This paradox-less spending being allocated to the most effective tools-is largely explained by the lack of a content strategy at most b-to-b marketing organizations. A content strategy puts the emphasis on the content instead of focusing exclusively on the marketing delivery vehicles that disseminate it.
In most organizations, there is no explicit budget devoted to creating content because most marketing professionals are pursuing, either explicitly or implicitly, a delivery vehicle marketing strategy.
A content strategy places the emphasis in the right place by concentrating on prospects or customers and their content and information needs.
Content marketing calls for the segmentation of customers and prospects into distinct audiences defined by their stage in the buying cycle and their role in the buying decision. Bitpipe calls this the "content matrix."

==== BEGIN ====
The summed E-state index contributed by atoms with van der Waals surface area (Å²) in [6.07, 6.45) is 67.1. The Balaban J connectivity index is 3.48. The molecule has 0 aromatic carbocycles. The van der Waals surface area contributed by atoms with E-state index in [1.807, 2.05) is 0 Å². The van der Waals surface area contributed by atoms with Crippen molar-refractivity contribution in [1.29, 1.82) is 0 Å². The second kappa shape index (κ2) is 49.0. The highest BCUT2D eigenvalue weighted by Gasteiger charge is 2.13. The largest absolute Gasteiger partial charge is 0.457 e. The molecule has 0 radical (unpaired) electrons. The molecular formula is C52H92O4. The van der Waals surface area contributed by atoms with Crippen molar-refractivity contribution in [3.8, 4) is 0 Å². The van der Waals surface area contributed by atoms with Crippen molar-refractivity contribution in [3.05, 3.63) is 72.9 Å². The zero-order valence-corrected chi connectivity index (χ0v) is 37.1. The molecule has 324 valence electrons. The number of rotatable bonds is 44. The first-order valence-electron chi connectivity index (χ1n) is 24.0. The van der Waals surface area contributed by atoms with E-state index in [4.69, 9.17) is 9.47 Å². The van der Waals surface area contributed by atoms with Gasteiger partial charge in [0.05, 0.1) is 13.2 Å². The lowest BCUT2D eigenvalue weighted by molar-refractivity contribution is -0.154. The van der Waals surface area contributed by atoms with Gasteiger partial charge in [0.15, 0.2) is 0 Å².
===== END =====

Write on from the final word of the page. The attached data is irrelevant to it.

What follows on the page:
Here's how technology marketers, for instance, apply a content matrix and a content marketing methodology: They create content that meets the information needs of specific prospect groups, such as CIOs or IT professionals, at different points in the buying cycle. Once this mapping of content to audience is determined, appropriate marketing vehicles can be chosen to deliver the most appropriate audience.
Technology marketers are now discovering the use of a content strategy and content marketing are powerful methods for acquiring and nurturing contacts, which in turn become valuable qualified sales leads in the IT enterprise-buying cycle.
After all, b-to-b buyers are always searching for valuable, in-depth content to support their buying decisions. While standard "low content" advertising messages are increasingly failing to gain attention, focused and highly relevant content available on demand online is hitting home.
So next time someone says, "Let's write a white paper for this direct mail campaign" or "We need more leads, let's do a Webcast," stop and set a content strategy. Use a content matrix and content marketing to deliver the right leads from the right people at the right time in the buying cycle.
Jay Habegger is CEO, Bitpipe Inc., Boston. He can be reached at firstname.lastname@example.org.